• Decreased TSH may indicate hyperthyroidism, with weight loss, fatigue, irritability
    • Vitamin B12
    • Folate
    • Electrolytes including sodium (Na+), potassium (K+), as well as calcium (Ca), phosphate (P) and magnesium (Mg)
  • Additional investigations that might be ordered if indicated
    • Kidney function tests, e.g. BUN and Creatinine (Cr)
    • Liver function tests 
    • Testing for common substances of abuse such as:
      • Urine for cannabinoids
      • Blood alcohol level
    • Cortisol test for Cushing’s disease, linked to obesity, back pain, mental changes
    • Sleep testing if sleep disorders such as sleep apnea suggested

Physical Exam (Px)

  • Depression is a clinical diagnosis based on history and physical findings
  • There are no specific physical findings for the diagnosis of depression

Treatment / Management

  • Education about Depression
  • Psychotherapy/Counselling
    • Office-based psychotherapy/counseling by family physicians with sufficient training and time 
    • Refer to psychologist or other mental health professional in private practice
  • Self-Management strategies include
    • Getting enough sleep
    • Getting enough exercise
    • Having a healthy diet
    • Spending quality time with people
    • Getting out into nature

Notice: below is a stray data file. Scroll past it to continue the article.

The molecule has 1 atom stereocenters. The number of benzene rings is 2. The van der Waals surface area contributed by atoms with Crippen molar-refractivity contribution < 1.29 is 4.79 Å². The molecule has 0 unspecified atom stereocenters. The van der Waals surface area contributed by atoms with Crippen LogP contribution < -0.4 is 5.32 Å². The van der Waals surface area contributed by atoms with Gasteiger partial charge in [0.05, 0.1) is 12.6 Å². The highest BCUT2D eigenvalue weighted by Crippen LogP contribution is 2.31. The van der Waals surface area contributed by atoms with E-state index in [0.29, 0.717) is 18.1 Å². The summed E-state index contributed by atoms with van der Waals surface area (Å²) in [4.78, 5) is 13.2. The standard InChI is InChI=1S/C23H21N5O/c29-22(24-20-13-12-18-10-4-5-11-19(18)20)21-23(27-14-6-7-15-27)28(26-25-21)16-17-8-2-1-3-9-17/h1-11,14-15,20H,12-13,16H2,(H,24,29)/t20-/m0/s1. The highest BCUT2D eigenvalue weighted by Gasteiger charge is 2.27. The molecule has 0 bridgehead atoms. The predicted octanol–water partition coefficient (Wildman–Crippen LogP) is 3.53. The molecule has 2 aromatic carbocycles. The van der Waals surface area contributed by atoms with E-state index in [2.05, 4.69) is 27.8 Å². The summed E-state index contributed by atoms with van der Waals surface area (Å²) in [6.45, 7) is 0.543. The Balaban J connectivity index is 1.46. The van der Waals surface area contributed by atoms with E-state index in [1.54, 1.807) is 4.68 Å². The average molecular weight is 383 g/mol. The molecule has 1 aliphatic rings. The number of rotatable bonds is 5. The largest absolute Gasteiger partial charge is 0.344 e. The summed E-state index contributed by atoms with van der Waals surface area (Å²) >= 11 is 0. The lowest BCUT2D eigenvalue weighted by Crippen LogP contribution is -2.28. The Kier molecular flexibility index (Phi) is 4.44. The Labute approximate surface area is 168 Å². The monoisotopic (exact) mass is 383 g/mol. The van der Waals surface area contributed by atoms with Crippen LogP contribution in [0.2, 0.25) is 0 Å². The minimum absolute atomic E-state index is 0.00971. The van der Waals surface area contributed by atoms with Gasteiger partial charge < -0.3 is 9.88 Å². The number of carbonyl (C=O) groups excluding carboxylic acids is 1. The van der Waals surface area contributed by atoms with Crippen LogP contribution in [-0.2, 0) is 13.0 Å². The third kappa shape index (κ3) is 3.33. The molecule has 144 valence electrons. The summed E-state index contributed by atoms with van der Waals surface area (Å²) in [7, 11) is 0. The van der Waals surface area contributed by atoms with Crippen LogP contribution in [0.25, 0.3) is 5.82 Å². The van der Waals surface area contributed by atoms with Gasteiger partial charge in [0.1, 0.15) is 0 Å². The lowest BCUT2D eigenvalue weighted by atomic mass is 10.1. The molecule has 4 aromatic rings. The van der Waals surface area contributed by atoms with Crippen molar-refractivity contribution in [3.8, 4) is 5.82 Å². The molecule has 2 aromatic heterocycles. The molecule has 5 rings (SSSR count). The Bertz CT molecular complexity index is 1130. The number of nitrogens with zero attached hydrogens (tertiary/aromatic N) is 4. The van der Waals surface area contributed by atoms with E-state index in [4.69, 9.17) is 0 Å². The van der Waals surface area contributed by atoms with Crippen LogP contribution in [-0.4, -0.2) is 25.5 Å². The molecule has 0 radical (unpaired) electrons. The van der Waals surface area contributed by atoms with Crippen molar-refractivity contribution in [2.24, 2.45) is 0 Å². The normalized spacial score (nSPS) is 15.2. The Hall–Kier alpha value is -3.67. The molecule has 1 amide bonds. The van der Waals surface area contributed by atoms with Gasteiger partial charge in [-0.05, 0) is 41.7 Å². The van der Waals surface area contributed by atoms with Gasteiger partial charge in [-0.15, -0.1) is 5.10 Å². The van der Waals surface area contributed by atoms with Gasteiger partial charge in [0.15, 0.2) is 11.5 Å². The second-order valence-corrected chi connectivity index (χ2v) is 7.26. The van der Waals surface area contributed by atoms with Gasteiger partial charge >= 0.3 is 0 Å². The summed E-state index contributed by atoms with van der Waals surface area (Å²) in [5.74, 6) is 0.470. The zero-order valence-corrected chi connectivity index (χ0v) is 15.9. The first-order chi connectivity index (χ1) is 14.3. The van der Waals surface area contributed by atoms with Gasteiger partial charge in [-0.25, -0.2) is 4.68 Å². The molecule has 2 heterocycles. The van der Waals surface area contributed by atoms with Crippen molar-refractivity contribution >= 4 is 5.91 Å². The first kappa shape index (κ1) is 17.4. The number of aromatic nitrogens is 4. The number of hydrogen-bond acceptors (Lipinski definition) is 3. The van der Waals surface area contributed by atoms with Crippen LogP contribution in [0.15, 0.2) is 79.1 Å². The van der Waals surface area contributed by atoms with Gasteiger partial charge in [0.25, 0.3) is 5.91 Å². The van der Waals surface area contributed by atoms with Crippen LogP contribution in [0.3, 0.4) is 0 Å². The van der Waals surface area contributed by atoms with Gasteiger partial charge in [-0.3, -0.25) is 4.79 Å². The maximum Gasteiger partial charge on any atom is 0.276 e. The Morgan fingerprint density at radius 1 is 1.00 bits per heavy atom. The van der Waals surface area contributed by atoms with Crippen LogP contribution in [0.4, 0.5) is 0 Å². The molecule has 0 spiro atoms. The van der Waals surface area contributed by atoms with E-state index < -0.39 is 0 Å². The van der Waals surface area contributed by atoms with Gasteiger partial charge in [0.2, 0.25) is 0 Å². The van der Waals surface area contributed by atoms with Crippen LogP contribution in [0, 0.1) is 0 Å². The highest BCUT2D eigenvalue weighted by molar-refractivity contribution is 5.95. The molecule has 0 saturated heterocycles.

• Support groups such as the local chapter of the Mood Disorders Society of Canada


Specific serotonin reuptake inhibitor (SSRI)

  • Citalopram (Celexa or generic)
    • Start at 20 mg daily, increase up to 20-60 mg daily
  • Escitalopram (Cipralex or generic)
    • Start at 10 mg daily, increase up to 10-20 mg daily
  • Fluoxetine (Prozac or generic)
    • Start at 10-20 mg daily, increase up to 20-60 mg daily
  • Paroxetine (Paxil or generic)
    • Start at 20 mg daily, increase up to 20-50 mg daily
  • Sertraline (Zoloft or generic)
    • Start at 50 mg daily; increase up to 50-200 mg daily

Serotonin-noradrenaline reuptake inhibitor (SNRI)

  • Duloxetine
    • Start 20 mg daily; increase up to 40-60 mg daily
  • Venlafaxine XR
    • Start at 37.5 mg daily; increase up to 75-225 mg daily

Noradrenaline dopamine reuptake inhibitors (NDRI)

  • Bupropion SR
  • Start at 150 mg daily, increase up to 300-450 mg daily

Noradrenaline-serotonin modulator

  • Mirtazapine
    • Start at 15 mg QHS; increase up to 15-45 mg QHS

Duration of initial trial

  • If patient does not respond to at least 4-8 weeks of antidepressant therapy at an adequate dosage
    • Confirm that the diagnosis of depression is corret